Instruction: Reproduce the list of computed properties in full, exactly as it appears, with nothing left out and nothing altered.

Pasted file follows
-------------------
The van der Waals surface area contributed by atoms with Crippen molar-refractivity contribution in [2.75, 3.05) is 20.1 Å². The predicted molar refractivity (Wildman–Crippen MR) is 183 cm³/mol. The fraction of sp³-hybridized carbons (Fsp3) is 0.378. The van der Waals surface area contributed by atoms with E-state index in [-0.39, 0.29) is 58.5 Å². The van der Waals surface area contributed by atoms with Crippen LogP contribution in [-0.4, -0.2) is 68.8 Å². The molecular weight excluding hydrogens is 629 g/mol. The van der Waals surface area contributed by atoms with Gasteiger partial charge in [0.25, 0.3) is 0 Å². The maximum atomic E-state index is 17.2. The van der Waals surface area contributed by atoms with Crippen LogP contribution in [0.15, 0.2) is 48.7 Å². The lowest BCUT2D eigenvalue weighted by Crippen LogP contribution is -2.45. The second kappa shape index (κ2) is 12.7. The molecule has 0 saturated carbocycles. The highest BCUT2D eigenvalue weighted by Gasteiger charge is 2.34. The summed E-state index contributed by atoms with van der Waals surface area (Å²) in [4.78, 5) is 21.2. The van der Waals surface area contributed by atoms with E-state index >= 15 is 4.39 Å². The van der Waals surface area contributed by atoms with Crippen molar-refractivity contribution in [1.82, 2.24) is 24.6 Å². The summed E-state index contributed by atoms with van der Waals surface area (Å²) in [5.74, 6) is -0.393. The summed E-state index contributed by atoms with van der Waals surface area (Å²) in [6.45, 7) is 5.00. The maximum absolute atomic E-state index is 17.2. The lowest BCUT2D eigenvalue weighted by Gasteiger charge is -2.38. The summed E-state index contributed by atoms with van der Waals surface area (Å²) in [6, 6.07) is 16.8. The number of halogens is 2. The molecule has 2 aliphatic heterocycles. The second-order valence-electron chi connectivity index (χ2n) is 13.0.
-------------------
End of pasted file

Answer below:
The van der Waals surface area contributed by atoms with Crippen molar-refractivity contribution in [2.75, 3.05) is 20.1 Å². The predicted molar refractivity (Wildman–Crippen MR) is 183 cm³/mol. The fraction of sp³-hybridized carbons (Fsp3) is 0.378. The van der Waals surface area contributed by atoms with E-state index in [-0.39, 0.29) is 58.5 Å². The van der Waals surface area contributed by atoms with Crippen LogP contribution in [-0.4, -0.2) is 68.8 Å². The molecular weight excluding hydrogens is 629 g/mol. The van der Waals surface area contributed by atoms with Gasteiger partial charge in [0.25, 0.3) is 0 Å². The maximum atomic E-state index is 17.2. The van der Waals surface area contributed by atoms with Crippen LogP contribution in [0.15, 0.2) is 48.7 Å². The lowest BCUT2D eigenvalue weighted by Crippen LogP contribution is -2.45. The second kappa shape index (κ2) is 12.7. The molecule has 0 saturated carbocycles. The highest BCUT2D eigenvalue weighted by Gasteiger charge is 2.34. The summed E-state index contributed by atoms with van der Waals surface area (Å²) in [4.78, 5) is 21.2. The van der Waals surface area contributed by atoms with E-state index >= 15 is 4.39 Å². The van der Waals surface area contributed by atoms with Crippen molar-refractivity contribution in [1.82, 2.24) is 24.6 Å². The summed E-state index contributed by atoms with van der Waals surface area (Å²) in [5.74, 6) is -0.393. The summed E-state index contributed by atoms with van der Waals surface area (Å²) in [6.45, 7) is 5.00. The maximum absolute atomic E-state index is 17.2. The lowest BCUT2D eigenvalue weighted by Gasteiger charge is -2.38. The summed E-state index contributed by atoms with van der Waals surface area (Å²) in [6, 6.07) is 16.8. The number of halogens is 2. The molecule has 2 aliphatic heterocycles. The second-order valence-electron chi connectivity index (χ2n) is 13.0.